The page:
use_gmm

Boolean. Use GMM for estimation? TRUE or FALSE (default). See vignette of plm package for details. If TRUE, the option "robust_cov" has to be set to NULL.

gmm_model

Character. Either "onestep" (default) or "twosteps". See vignette of the plm package for details.

gmm_effect

Character. The effects introduced in the model: "twoways" (default) or "individual". See vignette of the plm-package for details.

gmm_transformation

Character. Either "d" (default) for the "difference GMM" model or "ld" for the "system GMM". See vignette of the plm package for details.

c_exog_data

NULL or Character. Name(s) of the exogenous variable(s) with contemporaneous impact.

l_exog_data

NULL or Character. Name(s) of the exogenous variable(s) with lagged impact.

lags_exog_data

Integer. Lag length for the exogenous variable(s) with lagged impact.

c_fd_exog_data

NULL or Character. Name(s) of the exogenous variable(s) with contemporaneous impact of first differences.

l_fd_exog_data

NULL or Character. Name(s) of exogenous variable(s) with lagged impact of first differences.

lags_fd_exog_data

NaN or Integer. Number of lags for variable(s) with impact of first differences.

switching

Character. Column name of the switching variable. If "use_logistic = TRUE", this series can either be decomposed by the Hodrick-Prescott filter (see Auerbach and Gorodnichenko, 2013) or directly plugged into the following smooth transition function:

F_{z_t} = \frac{exp(-γ z_t)}{1 + exp(-γ z_t)}.

The data for the two regimes are lagged by default:
Regime 1 = (1-F(z_{t-1}))*y_(t-p),
Regime 2 = F(z_{t-1})*y_(t-p). This option can be suppressed with "lag_switching = FALSE".

use_logistic

Boolean. Use logistic function to separate states? TRUE (default) or FALSE. If FALSE, the values of the switching variable have to be binary (0/1).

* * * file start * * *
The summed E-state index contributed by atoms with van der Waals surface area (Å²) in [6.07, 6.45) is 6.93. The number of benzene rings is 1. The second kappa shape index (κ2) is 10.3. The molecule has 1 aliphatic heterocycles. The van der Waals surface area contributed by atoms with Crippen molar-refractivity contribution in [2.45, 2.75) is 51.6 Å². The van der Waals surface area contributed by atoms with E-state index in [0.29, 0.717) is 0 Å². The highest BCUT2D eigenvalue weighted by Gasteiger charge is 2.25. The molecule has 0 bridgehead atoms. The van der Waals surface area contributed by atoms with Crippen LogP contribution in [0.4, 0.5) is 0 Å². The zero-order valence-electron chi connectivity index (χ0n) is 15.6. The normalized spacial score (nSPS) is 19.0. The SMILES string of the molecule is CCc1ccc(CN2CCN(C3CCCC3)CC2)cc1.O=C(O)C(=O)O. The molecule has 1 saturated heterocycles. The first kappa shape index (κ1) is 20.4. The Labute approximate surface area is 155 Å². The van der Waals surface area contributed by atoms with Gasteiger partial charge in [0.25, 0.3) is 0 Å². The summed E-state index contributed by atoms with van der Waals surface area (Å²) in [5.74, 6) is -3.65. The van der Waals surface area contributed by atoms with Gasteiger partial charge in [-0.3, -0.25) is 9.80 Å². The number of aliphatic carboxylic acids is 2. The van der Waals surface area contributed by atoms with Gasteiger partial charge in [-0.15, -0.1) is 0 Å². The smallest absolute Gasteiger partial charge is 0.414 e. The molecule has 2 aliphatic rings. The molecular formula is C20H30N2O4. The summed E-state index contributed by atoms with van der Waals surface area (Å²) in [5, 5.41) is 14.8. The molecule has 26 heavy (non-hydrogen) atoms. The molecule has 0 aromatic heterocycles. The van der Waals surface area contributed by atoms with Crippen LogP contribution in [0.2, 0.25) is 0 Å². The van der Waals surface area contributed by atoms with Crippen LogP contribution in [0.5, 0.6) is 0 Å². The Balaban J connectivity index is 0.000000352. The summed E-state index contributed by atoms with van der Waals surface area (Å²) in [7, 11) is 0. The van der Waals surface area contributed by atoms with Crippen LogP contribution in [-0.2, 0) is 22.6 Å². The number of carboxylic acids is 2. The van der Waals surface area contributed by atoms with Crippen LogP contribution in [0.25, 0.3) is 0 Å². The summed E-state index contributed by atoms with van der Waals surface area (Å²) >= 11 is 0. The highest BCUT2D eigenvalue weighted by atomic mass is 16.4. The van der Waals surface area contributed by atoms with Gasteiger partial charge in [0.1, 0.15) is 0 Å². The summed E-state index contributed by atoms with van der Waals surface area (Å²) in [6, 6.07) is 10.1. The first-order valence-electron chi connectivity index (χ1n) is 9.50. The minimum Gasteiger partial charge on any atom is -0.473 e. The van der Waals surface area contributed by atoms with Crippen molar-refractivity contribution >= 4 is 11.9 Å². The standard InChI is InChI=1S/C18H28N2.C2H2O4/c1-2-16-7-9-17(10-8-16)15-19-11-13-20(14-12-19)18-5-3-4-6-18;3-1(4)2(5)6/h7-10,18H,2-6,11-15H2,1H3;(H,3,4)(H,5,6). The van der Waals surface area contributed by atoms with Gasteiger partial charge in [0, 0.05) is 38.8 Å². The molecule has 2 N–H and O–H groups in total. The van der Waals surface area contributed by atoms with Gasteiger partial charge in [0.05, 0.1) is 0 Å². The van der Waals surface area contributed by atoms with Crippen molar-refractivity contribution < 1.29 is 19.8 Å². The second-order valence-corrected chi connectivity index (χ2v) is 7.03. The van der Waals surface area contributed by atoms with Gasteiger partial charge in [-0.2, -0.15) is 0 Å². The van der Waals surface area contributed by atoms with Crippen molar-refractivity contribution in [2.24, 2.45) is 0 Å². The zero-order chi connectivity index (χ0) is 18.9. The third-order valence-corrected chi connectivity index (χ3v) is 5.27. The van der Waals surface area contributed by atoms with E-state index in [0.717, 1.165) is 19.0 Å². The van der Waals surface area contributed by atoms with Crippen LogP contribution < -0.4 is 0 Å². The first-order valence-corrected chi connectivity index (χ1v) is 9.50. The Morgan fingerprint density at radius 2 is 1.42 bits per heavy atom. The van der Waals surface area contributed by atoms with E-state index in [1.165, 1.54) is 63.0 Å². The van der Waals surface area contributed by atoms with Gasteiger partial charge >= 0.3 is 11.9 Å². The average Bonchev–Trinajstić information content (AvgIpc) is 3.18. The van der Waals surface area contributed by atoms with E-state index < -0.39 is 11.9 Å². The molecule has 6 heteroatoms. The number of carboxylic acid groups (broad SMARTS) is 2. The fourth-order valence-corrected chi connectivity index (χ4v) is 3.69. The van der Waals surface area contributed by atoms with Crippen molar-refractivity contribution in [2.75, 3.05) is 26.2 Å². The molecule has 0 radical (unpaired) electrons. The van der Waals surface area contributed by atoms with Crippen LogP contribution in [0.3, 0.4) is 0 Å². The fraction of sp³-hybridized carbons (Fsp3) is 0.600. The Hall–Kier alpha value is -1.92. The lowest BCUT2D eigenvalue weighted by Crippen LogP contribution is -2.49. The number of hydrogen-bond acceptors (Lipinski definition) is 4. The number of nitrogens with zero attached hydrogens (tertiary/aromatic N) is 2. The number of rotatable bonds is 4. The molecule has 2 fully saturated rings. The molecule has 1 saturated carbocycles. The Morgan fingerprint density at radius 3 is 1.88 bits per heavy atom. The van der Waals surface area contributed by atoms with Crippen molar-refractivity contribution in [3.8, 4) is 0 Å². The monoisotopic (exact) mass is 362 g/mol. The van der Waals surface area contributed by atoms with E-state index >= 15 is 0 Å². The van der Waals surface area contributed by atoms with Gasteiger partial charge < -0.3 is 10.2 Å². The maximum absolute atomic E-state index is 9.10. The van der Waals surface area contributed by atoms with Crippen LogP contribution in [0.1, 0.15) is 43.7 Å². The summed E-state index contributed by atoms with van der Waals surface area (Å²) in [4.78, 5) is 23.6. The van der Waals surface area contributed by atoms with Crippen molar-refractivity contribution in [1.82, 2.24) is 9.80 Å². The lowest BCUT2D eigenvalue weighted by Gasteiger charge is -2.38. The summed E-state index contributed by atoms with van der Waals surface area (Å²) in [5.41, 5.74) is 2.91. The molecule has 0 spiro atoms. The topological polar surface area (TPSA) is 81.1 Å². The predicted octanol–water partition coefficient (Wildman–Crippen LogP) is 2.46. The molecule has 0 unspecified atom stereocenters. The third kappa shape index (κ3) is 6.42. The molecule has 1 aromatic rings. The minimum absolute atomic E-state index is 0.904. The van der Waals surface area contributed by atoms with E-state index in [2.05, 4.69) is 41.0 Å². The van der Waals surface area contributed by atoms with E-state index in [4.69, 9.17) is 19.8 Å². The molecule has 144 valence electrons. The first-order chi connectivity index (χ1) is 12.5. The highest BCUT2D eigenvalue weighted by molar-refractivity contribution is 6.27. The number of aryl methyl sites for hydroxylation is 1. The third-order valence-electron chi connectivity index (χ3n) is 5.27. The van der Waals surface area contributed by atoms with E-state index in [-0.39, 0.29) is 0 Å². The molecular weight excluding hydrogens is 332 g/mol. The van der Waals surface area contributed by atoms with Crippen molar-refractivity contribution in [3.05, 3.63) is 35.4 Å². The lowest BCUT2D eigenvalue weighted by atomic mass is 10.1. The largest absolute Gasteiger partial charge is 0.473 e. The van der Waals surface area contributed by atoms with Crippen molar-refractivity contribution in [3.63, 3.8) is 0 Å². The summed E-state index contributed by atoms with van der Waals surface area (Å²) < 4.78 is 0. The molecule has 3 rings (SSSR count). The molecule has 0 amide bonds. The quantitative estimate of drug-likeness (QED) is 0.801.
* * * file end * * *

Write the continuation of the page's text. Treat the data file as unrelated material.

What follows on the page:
use_hp

Boolean. Use HP-filter? TRUE or FALSE (default).

lag_switching

Boolean. Use the first lag of the values of the transition function? TRUE (default) or FALSE.

lambda

Double. Value of λ for the Hodrick-Prescott filter (if "use_hp = TRUE").

gamma

Double. Positive value for γ, used in the transition function.

confint

Double. Width of confidence bands. 68% = 1; 90% = 1.65; 95% = 1.96.

hor

Integer. Number of horizons for impulse responses.

Value

A list containing:

irf_lin_mean

A matrix, containing the impulse responses. The columns are the horizons.

irf_lin_low

A matrix, containing all lower confidence bands. The columns are the horizons.

irf_lin_up

A matrix, containing all upper confidence bands. The columns are the horizons.

reg_summaries

Regression output for each horizon.

xy_data_sets

Data sets with endogenous and exogenous variables for each horizon.

specs

A list with data properties for e.g. the plot function.

Author(s)

Philipp Adämmer

References

Croissant, Y., Millo, G. (2008). “Panel Data Econometrics in R: The plm Package.” Journal of Statistical Software, 27(2), 1-43. doi: 10.18637/jss.v027.i02.

Jordà, Ò. (2005). "Estimation and Inference of Impulse Responses by Local Projections." American Economic Review, 95 (1): 161-182.

Jordà, Ò., Schualrick, M., Taylor, A.M. (2018). "Large and State-Dependent Effects of Quasi-Random Monetary Experiments", NBER working paper 23074, FRBSF working paper 2017-02.

Millo, G. (2017). “Robust Standard Error Estimators for Panel Models: A Unifying Approach.” Journal of Statistical Software, 82(3), 1-27. doi: 10.18637/jss.v082.i03.